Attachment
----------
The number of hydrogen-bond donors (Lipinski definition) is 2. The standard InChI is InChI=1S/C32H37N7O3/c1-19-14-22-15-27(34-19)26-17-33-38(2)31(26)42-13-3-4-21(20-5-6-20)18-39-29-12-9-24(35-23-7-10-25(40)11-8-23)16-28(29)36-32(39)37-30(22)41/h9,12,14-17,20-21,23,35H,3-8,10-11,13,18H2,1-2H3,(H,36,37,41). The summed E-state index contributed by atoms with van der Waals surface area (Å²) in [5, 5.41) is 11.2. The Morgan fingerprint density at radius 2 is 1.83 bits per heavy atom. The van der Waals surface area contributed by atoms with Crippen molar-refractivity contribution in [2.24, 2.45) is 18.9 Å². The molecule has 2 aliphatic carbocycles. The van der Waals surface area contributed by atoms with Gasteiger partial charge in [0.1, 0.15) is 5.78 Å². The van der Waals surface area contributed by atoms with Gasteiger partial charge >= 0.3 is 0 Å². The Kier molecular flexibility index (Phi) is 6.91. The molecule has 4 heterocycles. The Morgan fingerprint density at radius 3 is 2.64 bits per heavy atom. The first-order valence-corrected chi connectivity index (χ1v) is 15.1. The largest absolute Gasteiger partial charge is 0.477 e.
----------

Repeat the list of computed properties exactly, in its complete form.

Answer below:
The number of hydrogen-bond donors (Lipinski definition) is 2. The standard InChI is InChI=1S/C32H37N7O3/c1-19-14-22-15-27(34-19)26-17-33-38(2)31(26)42-13-3-4-21(20-5-6-20)18-39-29-12-9-24(35-23-7-10-25(40)11-8-23)16-28(29)36-32(39)37-30(22)41/h9,12,14-17,20-21,23,35H,3-8,10-11,13,18H2,1-2H3,(H,36,37,41). The summed E-state index contributed by atoms with van der Waals surface area (Å²) in [5, 5.41) is 11.2. The Morgan fingerprint density at radius 2 is 1.83 bits per heavy atom. The van der Waals surface area contributed by atoms with Crippen molar-refractivity contribution in [2.24, 2.45) is 18.9 Å². The molecule has 2 aliphatic carbocycles. The van der Waals surface area contributed by atoms with Gasteiger partial charge in [0.1, 0.15) is 5.78 Å². The van der Waals surface area contributed by atoms with Gasteiger partial charge >= 0.3 is 0 Å². The Kier molecular flexibility index (Phi) is 6.91. The molecule has 4 heterocycles. The Morgan fingerprint density at radius 3 is 2.64 bits per heavy atom. The first-order valence-corrected chi connectivity index (χ1v) is 15.1. The largest absolute Gasteiger partial charge is 0.477 e.